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[mawr-ning] /ˈmɔr nɪŋ/
the first part or period of the day, extending from dawn, or from midnight, to noon.
the beginning of day; dawn:
Morning is almost here.
the first or early period of anything; beginning:
the morning of life.
of or relating to morning:
the morning hours.
occurring, appearing, used, etc., in the morning:
a morning coffee break.
Origin of morning
1200-50; Middle English; see morn, -ing1; modeled on evening
Related forms
premorning, adjective
2. morn, daybreak, sunrise. Unabridged
Based on the Random House Dictionary, © Random House, Inc. 2015.
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Examples from the Web for morning
Contemporary Examples
Historical Examples
  • Why, man, the person who took this reckoning, took it this morning!

    The Cruise of the Dry Dock T. S. Stribling
  • Clif's next service began on the morning following his escape.

    A Prisoner of Morro Upton Sinclair
  • Precisely because that was what we did on the morning of our own arrival.

    The American Mind Bliss Perry
  • Mr Grey inquired about the arrangements for the morning, and whether he could be of any service.

    Deerbrook Harriet Martineau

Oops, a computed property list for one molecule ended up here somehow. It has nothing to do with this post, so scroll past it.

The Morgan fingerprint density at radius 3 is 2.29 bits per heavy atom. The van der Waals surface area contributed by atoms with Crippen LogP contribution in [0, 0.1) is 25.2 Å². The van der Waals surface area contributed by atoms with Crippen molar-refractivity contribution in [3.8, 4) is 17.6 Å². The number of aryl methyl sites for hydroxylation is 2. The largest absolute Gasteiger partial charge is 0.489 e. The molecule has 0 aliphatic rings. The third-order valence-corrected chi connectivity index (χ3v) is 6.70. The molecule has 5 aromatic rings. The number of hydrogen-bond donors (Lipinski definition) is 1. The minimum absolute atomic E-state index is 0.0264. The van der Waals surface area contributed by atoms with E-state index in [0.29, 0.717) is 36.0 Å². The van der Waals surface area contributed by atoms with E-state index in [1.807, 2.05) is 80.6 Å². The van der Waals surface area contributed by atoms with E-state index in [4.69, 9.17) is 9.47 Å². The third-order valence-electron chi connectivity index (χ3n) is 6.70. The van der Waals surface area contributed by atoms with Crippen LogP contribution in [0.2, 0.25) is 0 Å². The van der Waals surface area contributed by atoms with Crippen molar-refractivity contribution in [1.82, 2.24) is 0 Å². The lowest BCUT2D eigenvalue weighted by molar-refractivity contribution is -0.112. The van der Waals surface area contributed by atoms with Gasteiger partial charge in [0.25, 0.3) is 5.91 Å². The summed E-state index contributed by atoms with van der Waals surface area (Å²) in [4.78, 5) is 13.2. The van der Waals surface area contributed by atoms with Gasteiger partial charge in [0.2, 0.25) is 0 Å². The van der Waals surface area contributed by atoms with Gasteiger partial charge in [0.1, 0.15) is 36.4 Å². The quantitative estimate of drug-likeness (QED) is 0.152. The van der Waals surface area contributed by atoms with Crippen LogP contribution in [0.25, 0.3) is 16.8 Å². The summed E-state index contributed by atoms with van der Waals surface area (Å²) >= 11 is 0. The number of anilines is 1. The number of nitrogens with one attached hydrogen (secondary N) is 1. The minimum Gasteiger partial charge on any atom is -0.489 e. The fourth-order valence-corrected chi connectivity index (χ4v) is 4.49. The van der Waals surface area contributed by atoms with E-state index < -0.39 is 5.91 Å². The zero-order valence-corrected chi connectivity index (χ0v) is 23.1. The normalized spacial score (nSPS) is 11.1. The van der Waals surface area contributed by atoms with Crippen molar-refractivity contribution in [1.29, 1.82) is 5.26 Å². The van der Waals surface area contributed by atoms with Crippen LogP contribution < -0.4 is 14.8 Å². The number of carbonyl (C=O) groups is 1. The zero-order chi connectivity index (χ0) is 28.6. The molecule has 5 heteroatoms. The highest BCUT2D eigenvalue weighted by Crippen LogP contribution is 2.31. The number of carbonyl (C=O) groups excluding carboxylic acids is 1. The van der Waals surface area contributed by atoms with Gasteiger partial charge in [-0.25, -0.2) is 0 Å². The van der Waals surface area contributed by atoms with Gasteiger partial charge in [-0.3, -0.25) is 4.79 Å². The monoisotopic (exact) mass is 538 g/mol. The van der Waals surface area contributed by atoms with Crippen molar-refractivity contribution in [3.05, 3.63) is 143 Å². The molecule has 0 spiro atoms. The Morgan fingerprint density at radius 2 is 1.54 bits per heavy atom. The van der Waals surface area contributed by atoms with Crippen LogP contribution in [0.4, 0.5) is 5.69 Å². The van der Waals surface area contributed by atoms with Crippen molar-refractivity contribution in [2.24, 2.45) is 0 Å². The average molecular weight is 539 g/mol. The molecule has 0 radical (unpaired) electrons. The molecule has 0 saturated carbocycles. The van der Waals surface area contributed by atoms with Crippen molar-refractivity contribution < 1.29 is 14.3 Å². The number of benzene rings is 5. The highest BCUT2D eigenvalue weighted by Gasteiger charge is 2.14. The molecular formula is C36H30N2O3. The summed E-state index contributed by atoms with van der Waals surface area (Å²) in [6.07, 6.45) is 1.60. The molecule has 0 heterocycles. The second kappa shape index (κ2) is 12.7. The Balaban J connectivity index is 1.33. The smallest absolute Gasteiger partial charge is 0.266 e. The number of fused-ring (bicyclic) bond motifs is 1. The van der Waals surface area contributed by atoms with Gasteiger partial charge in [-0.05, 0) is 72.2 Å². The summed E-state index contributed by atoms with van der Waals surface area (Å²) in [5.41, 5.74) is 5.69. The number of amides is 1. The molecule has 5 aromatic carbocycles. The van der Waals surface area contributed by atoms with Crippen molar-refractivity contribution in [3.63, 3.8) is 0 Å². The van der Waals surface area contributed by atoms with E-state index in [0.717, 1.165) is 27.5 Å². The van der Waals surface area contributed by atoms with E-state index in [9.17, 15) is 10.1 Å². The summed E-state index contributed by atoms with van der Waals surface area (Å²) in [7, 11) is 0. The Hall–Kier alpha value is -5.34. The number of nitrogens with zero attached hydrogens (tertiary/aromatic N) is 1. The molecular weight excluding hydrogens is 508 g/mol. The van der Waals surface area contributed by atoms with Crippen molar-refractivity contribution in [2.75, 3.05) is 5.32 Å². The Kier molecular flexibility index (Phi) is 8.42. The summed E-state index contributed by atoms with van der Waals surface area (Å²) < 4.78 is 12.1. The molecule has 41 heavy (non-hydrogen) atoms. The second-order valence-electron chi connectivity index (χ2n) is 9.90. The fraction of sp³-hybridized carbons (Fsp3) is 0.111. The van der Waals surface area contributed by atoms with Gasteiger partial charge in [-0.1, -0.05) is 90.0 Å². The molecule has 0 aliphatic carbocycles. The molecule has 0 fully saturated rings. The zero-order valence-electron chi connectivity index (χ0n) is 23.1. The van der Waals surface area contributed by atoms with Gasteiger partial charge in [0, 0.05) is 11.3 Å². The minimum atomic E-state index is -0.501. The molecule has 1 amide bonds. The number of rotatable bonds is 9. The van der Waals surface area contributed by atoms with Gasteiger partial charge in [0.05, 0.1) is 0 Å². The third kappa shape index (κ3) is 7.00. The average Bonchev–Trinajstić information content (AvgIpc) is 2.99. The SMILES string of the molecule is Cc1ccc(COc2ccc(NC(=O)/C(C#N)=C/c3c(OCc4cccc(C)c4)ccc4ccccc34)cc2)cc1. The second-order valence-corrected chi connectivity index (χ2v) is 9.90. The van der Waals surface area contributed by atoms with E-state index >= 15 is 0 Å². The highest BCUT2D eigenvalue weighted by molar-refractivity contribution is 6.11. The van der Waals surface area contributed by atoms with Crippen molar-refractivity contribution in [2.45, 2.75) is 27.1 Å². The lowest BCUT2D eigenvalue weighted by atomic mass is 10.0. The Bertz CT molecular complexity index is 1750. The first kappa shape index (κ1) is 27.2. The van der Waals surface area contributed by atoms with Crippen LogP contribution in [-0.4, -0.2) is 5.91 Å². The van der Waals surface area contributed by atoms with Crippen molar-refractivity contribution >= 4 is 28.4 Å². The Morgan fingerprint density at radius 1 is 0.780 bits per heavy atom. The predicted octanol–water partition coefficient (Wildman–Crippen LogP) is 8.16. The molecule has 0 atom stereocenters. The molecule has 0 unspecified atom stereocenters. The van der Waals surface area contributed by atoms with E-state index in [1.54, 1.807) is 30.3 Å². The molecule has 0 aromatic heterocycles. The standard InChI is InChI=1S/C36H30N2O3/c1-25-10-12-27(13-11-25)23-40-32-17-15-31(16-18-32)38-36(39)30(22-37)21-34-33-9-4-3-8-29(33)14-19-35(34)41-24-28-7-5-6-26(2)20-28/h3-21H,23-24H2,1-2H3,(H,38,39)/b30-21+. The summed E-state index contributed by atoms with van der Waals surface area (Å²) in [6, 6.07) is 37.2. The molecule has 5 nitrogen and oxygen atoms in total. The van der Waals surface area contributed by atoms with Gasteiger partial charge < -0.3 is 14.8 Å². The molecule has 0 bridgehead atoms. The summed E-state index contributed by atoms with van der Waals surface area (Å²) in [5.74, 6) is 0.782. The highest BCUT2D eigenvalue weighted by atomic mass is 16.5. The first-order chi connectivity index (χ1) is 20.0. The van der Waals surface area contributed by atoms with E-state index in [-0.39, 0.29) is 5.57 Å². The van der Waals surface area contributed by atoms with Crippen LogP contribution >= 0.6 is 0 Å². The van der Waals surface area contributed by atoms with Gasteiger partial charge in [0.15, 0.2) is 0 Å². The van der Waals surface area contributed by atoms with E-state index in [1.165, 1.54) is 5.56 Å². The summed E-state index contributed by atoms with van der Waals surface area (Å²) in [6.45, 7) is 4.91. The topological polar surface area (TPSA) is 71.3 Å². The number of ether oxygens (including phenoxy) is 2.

• "The moment we begin business in the morning," went on Mr. Pendergast.

British Dictionary definitions for morning


the first part of the day, ending at or around noon
sunrise; daybreak; dawn
the beginning or early period: the morning of the world
(informal) the morning after, the aftereffects of excess, esp a hangover
(modifier) of, used, or occurring in the morning: morning coffee
See also mornings
Word Origin
C13 morwening, from morn, formed on the model of evening
Collins English Dictionary - Complete & Unabridged 2012 Digital Edition
© William Collins Sons & Co. Ltd. 1979, 1986 © HarperCollins
Publishers 1998, 2000, 2003, 2005, 2006, 2007, 2009, 2012
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Word Origin and History for morning

mid-13c., morn, morewen (see morn) + suffix -ing, on pattern of evening. Originally the time just before sunrise. As an adjective from 1530s. Morning after in reference to a hangover is from 1884; in reference to a type of contraception, attested from 1867. Morning sickness as a symptom of pregnancy is from 1793 (Old English had morgenwlætung). Morning glory is from 1814, in reference to the time the flowers open. Morning star "Venus in the east before sunrise" is from 1530s (Old English had morgensteorra "morn-star"). As a greeting, short for good morning, attested by 1895.

Online Etymology Dictionary, © 2010 Douglas Harper
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Idioms and Phrases with morning


In addition to the idiom beginning with
The American Heritage® Idioms Dictionary
Copyright © 2002, 2001, 1995 by Houghton Mifflin Company. Published by Houghton Mifflin Company.
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